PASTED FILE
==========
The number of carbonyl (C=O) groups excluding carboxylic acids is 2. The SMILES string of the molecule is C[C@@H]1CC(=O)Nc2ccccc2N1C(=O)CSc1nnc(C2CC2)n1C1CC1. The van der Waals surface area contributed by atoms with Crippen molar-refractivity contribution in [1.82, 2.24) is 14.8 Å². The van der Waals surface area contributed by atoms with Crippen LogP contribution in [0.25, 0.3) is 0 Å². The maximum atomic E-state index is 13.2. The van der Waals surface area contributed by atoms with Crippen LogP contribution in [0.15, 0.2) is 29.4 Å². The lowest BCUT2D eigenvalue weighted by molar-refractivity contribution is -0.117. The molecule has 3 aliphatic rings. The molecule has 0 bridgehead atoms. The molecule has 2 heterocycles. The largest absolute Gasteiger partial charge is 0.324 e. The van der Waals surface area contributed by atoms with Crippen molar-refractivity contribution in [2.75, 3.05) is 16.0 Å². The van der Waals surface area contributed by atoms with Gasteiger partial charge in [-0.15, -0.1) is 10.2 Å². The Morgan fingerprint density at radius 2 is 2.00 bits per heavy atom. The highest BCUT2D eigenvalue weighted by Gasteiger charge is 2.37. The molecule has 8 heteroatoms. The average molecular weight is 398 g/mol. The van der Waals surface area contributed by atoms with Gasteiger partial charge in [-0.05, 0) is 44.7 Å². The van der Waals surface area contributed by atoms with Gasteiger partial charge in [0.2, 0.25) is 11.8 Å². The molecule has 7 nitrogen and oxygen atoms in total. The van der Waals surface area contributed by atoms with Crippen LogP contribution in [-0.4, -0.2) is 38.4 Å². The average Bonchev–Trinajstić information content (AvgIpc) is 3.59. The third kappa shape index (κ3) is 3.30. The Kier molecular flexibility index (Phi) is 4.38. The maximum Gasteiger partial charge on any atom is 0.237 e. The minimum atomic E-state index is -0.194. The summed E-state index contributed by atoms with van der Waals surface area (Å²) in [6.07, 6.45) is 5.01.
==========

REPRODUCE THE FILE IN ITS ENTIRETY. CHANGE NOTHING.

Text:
The number of carbonyl (C=O) groups excluding carboxylic acids is 2. The SMILES string of the molecule is C[C@@H]1CC(=O)Nc2ccccc2N1C(=O)CSc1nnc(C2CC2)n1C1CC1. The van der Waals surface area contributed by atoms with Crippen molar-refractivity contribution in [1.82, 2.24) is 14.8 Å². The van der Waals surface area contributed by atoms with Crippen LogP contribution in [0.25, 0.3) is 0 Å². The maximum atomic E-state index is 13.2. The van der Waals surface area contributed by atoms with Crippen LogP contribution in [0.15, 0.2) is 29.4 Å². The lowest BCUT2D eigenvalue weighted by molar-refractivity contribution is -0.117. The molecule has 3 aliphatic rings. The molecule has 0 bridgehead atoms. The molecule has 2 heterocycles. The largest absolute Gasteiger partial charge is 0.324 e. The van der Waals surface area contributed by atoms with Crippen molar-refractivity contribution in [2.75, 3.05) is 16.0 Å². The van der Waals surface area contributed by atoms with Gasteiger partial charge in [-0.15, -0.1) is 10.2 Å². The Morgan fingerprint density at radius 2 is 2.00 bits per heavy atom. The highest BCUT2D eigenvalue weighted by Gasteiger charge is 2.37. The molecule has 8 heteroatoms. The average molecular weight is 398 g/mol. The van der Waals surface area contributed by atoms with Gasteiger partial charge in [-0.05, 0) is 44.7 Å². The van der Waals surface area contributed by atoms with Gasteiger partial charge in [0.2, 0.25) is 11.8 Å². The molecule has 7 nitrogen and oxygen atoms in total. The van der Waals surface area contributed by atoms with Crippen LogP contribution in [-0.4, -0.2) is 38.4 Å². The average Bonchev–Trinajstić information content (AvgIpc) is 3.59. The third kappa shape index (κ3) is 3.30. The Kier molecular flexibility index (Phi) is 4.38. The maximum Gasteiger partial charge on any atom is 0.237 e. The minimum atomic E-state index is -0.194. The summed E-state index contributed by atoms with van der Waals surface area (Å²) in [6.07, 6.45) is 5.01.